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Knesset Steps Toward Amnesty For Gaza Expulsion Protesters

The Knesset voted to proceed with legislating amnesty to most of the people charged with offenses in the protests against the Gaza expulsion.
By Malkah Fleisher
First Publish: 12/7/2009, 11:19 PM / Last Update: 12/7/2009, 11:46 PM

"The Knesset took a historic step this evening," enthused coalition chairman MK Ze'ev Elkin (Likud), following the passage of a "rule of continuity" regarding a bill granting amnesty to activists and protestors against the Gaza 'Disengagement.' The vote to apply the rule of continuity means that the bill, which already passed some hurdles on the way to becoming a law in the previous Knesset, will not have to start the process from scratch in the current Knesset.

In 2005, Prime Minister Ariel Sharon carried out a unilateral expulsion of Jews from all Gaza/Gush Katif Jewish communities, destroyed their houses and business centers, and withdrew Israeli presence from the area. Hundreds of thousands of Israelis strongly opposed the decision, with many thousands actively taking part in protest and opposition activities. During the events, hundreds of citizens were arrested, jailed, or fined as a result of their participation.

Prime Minister Binyamin Netanyahu remained on the Knesset floor to vote in favor of the rule of continuity. The law will now remain in the Knesset's Constitution, Law and Justice committee, which is headed by MK David Rotem (Israel Our Home), and be prepared for the final readings.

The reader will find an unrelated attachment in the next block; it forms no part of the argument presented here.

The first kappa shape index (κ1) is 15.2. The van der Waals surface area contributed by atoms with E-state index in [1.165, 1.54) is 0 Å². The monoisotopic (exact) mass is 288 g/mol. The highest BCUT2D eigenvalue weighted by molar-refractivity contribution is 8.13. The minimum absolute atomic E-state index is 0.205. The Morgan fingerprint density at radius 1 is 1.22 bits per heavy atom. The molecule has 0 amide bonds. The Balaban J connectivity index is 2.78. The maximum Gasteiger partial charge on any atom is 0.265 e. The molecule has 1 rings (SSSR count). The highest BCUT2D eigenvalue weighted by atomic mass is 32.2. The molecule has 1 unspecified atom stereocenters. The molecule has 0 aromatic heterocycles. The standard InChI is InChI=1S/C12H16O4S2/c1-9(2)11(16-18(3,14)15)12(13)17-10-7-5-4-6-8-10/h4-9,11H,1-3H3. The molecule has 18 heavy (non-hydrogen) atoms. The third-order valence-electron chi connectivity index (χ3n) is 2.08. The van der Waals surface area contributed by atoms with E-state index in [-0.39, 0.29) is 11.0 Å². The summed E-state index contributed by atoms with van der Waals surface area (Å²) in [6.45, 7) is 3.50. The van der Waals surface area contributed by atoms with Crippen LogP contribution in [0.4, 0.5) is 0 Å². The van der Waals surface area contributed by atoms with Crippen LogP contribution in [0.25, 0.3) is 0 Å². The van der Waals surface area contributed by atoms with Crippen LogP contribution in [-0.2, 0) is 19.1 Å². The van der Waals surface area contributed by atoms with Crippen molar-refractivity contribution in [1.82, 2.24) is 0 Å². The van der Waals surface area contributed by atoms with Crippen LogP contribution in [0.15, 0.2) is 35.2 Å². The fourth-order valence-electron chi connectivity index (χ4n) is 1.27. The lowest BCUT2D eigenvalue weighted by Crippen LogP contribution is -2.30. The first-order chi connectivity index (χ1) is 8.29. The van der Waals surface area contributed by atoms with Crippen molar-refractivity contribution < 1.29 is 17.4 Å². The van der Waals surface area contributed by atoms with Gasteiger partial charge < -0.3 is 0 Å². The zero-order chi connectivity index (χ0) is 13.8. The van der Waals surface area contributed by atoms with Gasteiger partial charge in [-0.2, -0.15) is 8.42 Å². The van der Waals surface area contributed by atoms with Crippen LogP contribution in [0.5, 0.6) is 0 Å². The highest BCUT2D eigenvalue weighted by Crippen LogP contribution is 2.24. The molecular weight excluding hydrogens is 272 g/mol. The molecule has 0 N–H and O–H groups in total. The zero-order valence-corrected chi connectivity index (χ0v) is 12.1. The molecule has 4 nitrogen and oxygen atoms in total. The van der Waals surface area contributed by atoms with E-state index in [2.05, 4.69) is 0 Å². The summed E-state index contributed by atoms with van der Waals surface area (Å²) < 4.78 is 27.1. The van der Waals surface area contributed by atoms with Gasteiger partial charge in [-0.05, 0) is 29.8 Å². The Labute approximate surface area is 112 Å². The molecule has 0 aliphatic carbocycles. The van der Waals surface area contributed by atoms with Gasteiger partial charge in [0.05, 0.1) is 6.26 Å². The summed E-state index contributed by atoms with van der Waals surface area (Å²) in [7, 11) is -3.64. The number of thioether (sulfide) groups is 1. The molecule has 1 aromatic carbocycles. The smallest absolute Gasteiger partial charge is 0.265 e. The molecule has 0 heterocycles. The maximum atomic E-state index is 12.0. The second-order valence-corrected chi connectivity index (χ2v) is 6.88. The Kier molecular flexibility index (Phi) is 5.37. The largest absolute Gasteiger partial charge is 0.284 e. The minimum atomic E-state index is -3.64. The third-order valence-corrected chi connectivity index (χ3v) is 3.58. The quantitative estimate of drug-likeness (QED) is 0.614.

The pardon will not apply to serious violent crimes, or to acts endangering human life.

No records will be deleted and no proceedings suspended against people accused of committing crimes involving assault or injury in aggravated circumstances. Additionally, the bill will not apply to anyone who has a criminal record from prior to the events of the Disengagement.

Elkin, who was a major proponent of the law's passage, said the Knesset's vote to pass the rule of continuity regarding this bill is "a real attempt to heal the rifts in Israeli society. The Disengagement was a very severe social trauma which, as any intelligent person understands today, caused terrible damage both security-wise and socially," Elkin said. "We will do everything that depends on us in order to complete the legislative process."